The use of bicycle workstations to increase physical activity in secondary classrooms
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Submission date: 2017-02-28
Final revision date: 2017-05-29
Acceptance date: 2017-06-06
Online publication date: 2017-11-14
Publication date: 2017-11-14
Health Psychology Report 2018;6(1):60–74
To date, the majority of interventions have implemented classroom-based physical activity (PA) at the elementary level; however, there is both the potential and need to explore student outcomes at high-school level as well, given that very few studies have incorporated classroom-based PA interventions for adolescents. One exception has been the use of bicycle workstations within secondary classrooms. Using bicycle workstations in lieu of traditional chairs in a high school setting shows promise for enhancing adolescents’ physical activity during the school day.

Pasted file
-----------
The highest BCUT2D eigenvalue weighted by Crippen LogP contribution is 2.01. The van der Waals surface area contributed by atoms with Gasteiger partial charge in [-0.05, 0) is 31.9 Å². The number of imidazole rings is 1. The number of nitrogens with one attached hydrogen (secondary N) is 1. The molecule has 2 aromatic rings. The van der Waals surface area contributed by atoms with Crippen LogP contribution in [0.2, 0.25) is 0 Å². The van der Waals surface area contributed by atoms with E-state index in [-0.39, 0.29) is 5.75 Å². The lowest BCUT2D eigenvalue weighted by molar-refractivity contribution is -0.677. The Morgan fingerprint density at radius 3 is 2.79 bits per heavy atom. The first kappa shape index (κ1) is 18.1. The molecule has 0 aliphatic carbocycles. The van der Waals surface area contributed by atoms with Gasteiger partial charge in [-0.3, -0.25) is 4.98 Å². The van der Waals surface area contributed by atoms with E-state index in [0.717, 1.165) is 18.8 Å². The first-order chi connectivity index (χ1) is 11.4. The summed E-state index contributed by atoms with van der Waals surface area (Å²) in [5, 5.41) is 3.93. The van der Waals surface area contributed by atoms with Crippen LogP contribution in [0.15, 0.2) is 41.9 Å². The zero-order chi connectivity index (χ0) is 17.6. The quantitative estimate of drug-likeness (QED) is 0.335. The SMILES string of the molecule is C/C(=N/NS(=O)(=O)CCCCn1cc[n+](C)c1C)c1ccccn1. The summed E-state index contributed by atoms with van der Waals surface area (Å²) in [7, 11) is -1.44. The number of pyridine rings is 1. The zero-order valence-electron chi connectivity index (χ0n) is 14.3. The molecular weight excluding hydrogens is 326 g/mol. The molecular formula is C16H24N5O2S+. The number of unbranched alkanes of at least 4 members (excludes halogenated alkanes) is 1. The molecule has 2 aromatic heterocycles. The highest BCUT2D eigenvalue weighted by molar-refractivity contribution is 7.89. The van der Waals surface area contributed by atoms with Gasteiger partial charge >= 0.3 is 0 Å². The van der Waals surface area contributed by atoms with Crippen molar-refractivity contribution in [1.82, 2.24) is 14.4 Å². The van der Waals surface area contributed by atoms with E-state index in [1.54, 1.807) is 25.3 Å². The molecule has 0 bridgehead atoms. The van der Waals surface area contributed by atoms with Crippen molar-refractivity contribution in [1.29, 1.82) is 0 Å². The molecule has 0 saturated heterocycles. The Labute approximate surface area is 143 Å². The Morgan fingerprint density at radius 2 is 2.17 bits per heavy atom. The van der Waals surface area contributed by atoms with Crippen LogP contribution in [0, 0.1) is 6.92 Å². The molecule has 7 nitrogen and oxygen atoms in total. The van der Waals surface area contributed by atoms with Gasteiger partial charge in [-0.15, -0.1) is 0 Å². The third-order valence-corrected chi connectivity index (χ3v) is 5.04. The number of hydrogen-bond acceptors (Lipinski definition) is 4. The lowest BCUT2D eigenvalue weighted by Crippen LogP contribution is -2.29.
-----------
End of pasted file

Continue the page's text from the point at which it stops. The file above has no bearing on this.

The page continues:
Participants and procedure
The present study explored the effects of integrating bicycle workstations into a secondary classroom setting for four months in a sample of 115 adolescents using an A-B-A-B withdrawal design. The study took place in one Advanced Placement English classroom across five groups of students. Physical activity outcomes included average heart rate, and caloric expenditure. Behavioural outcomes included percentage of on-task/off-task behaviour and number of teacher prompts in redirecting off-task behaviour. Feasibility and acceptability data of using the bicycle workstations were also collected.

Findings showed significant improvements in physical activity as measured by heart rate and caloric expenditure, although heart rate percentage remained in the low intensity range when students were on the bicycle workstations. No effects were found on students’ on-task behaviour when using the bicycle workstations. Overall, students found the bikes acceptable to use but noted disadvantages of them as well.

Using bicycle workstations in high-school settings appears promising for enhancing low-intensity physical activity among adolescents. The limitations of the present study and implications for physical activity interventions in secondary schools are discussed.
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